Abseiling for Construction & Building Maintenance in Southgate
It is not always possible to access your Southgate building once the scaffold has been struck and using cherry pickers is simply too expensive. To put things in perspective, our abseilers can usually complete the task for the cost of hiring a cherrypicker! and that doesn’t include anyone to actually complete the work you need, it’s only the hiring cost.
If you add that to the inconvenience of trying manoeuvre a massive lorry to the work area, abseiling really does make sense. Or abseilers can reach any area of your building to assist with installations or repair an ongoing issue, be it a leaking gutter, replacing glazing, adding an expansion joint or inspecting for faults.
Using abseiling for building maintenance
Facts About Southgate
Southgate was originally the South Gate of Enfield Chase, the King’s hunting grounds. This is reflected in the street names Chase Road and Chase Side. There is a blue plaque on a building on the site of the south gate. A little further to the south was another small medieval settlement called South Street which had grown up around a village green; by 1829 the two settlements had merged and the village green became today’s Southgate Green.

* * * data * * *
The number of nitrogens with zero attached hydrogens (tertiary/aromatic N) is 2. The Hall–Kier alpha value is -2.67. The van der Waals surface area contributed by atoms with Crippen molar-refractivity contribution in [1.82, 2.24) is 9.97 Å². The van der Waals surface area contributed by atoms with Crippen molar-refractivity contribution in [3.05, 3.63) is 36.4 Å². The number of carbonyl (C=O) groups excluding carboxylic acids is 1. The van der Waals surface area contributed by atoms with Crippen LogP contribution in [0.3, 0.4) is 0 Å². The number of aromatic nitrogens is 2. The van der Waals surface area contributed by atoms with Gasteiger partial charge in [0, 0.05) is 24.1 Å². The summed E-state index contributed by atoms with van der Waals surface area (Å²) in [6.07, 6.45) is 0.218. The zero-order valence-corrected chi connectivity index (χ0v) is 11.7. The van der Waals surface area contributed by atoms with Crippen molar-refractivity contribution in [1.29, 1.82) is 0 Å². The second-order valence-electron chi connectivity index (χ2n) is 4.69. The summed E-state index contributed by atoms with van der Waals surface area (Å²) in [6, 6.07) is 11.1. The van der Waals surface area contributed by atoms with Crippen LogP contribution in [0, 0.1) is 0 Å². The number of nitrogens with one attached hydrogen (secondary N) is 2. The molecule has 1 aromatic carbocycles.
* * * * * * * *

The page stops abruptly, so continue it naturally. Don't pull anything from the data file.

In 1894 an urban district of Middlesex, called Southgate, was created by the Local Government Act 1894. In 1933 the Municipal Borough of Southgate was created. The borough was abolished in 1965 by the London Government Act 1963, and incorporated within the new London Borough of Enfield, also including the areas that had been within the Municipal Borough of Enfield and the Municipal Borough of Edmonton.
Southgate is a suburban area of north London, England in the London Borough of Enfield. It is located around 8 miles north of Charing Cross. The name is derived from being the south gate to Enfield Chase. Within the area is the art deco Grade II* Southgate tube station designed by Charles Holden.
In Waterfall Road is Christ Church, built-in 1862 by Sir Gilbert Scott; adjacent to its grounds, in Minchenden Oak Garden, stands the Minchenden Oak. Across the road from the church lies the Walker Cricket Ground; a regular Middlesex venue which was first used in 1859 and is named after the cricketer John Walker.